To prepare the heat pipe heat exchanger 38 of FIG. 4 for use, after the heat pipe is vacuumed a predetermined amount of refrigerant 34 is inserted into the open end of an edge tube 35 of the serpentine heat pipe 36. Enough refrigerant should be inserted so that, in steady state operating conditions, sufficient refrigerant will be present in each tube 30 to allow each tube to function adequately as a separate heat pipe. Heretofore, it was thought that such fluid levels could be obtained in the individual tubes only by manifolding the individual tubes together as described above in connection with FIGS. 1 and 2. However, it has been discovered that no such manifolding is necessary and that, the inserted fluid will be evenly distributed in the tubes as illustrated in FIG. 4 after only a few minutes of normal operation of the device. Accordingly, it has been found that the connection tubes and straight pipe manifolds of previous serpentine heat pipes are not required.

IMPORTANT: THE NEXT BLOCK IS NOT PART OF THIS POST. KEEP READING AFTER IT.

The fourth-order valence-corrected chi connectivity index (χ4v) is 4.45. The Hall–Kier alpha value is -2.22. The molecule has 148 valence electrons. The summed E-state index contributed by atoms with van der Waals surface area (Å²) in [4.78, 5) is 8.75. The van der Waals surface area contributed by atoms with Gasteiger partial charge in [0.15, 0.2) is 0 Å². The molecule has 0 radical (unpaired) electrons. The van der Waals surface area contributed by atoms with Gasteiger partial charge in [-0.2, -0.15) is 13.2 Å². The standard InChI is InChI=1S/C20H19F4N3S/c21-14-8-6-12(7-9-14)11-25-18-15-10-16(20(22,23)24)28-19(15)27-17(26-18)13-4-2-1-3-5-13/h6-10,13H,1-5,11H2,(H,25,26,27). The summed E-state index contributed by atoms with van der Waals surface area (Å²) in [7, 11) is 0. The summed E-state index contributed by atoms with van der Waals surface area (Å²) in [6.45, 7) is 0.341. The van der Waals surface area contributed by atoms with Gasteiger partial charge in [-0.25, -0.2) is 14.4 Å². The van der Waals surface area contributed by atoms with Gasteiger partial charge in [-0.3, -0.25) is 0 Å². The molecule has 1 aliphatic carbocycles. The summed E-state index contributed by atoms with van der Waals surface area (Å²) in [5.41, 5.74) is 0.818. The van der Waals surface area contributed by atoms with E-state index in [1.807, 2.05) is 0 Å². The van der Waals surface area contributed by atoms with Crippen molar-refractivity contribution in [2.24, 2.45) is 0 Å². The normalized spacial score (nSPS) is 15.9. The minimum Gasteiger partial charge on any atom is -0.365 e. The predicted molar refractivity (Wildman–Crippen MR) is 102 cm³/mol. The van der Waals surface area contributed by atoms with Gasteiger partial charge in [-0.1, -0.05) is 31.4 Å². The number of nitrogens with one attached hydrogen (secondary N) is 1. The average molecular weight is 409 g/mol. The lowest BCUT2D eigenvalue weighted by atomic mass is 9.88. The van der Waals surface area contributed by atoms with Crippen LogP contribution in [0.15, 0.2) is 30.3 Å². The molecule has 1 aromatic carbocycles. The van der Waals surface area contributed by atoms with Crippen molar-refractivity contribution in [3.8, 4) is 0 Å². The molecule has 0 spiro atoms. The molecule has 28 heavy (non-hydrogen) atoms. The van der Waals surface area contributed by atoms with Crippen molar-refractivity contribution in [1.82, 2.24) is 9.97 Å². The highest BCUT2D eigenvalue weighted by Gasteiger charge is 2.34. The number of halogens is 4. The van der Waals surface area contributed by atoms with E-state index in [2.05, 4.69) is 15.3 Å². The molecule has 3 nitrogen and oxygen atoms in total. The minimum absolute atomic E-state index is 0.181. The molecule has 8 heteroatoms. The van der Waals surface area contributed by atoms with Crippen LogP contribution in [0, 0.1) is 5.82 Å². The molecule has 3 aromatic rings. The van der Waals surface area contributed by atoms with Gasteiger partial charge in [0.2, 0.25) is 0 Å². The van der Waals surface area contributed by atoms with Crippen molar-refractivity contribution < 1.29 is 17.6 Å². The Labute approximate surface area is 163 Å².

Turning now to FIG. 5, the serpentine heat pipe 64 is shown as two separate sections. The heat pipe according to this embodiment of the invention includes serpentine coils 60, 61 forming a lower serpentine section 65 which functions as an evaporator, and a higher serpentine section 66 which functions as a condenser. As in the previous embodiment, each of the serpentine coils 60, 61 includes a plurality of U-tubes having the adjacent open ends manifolded together by U-bends 67 instead of one straight copper tube. Again, it has been discovered that this configuration works equally as well as the manifolded device illustrated in FIG. 2, but is significantly less expensive and easier to fabricate. The two serpentine sections 65, 66 are connected to one another via a vapor line 62 and a return line 63, thereby forming the two-section heat pipe 64. Vapor line 62 connects edge tubes 68 and 69 via their respective end openings, while return line 63 connects edges tubes 68A and 69A via their respective end openings. If desired, several two-section heat pipes 70 can be stacked on top of one another and connected by vapor and return lines 71,73 as illustrated in FIG. 6 to form a single heat pipe heat exchanger 72 having an evaporator section 74 and a condenser section 76, each of which includes a plurality of serpentine coils. As in the embodiment of FIG. 4, each section of the heat pipe heat exchanger is imbedded in aluminum fins 78 to promote heat transfer. Moreover, while three U-tubes are shown in the upper and lower serpentine sections 66, 65, it should be understood that the number of U-tubes in each section of the two-section heat pipe exchanger can vary depending on system needs.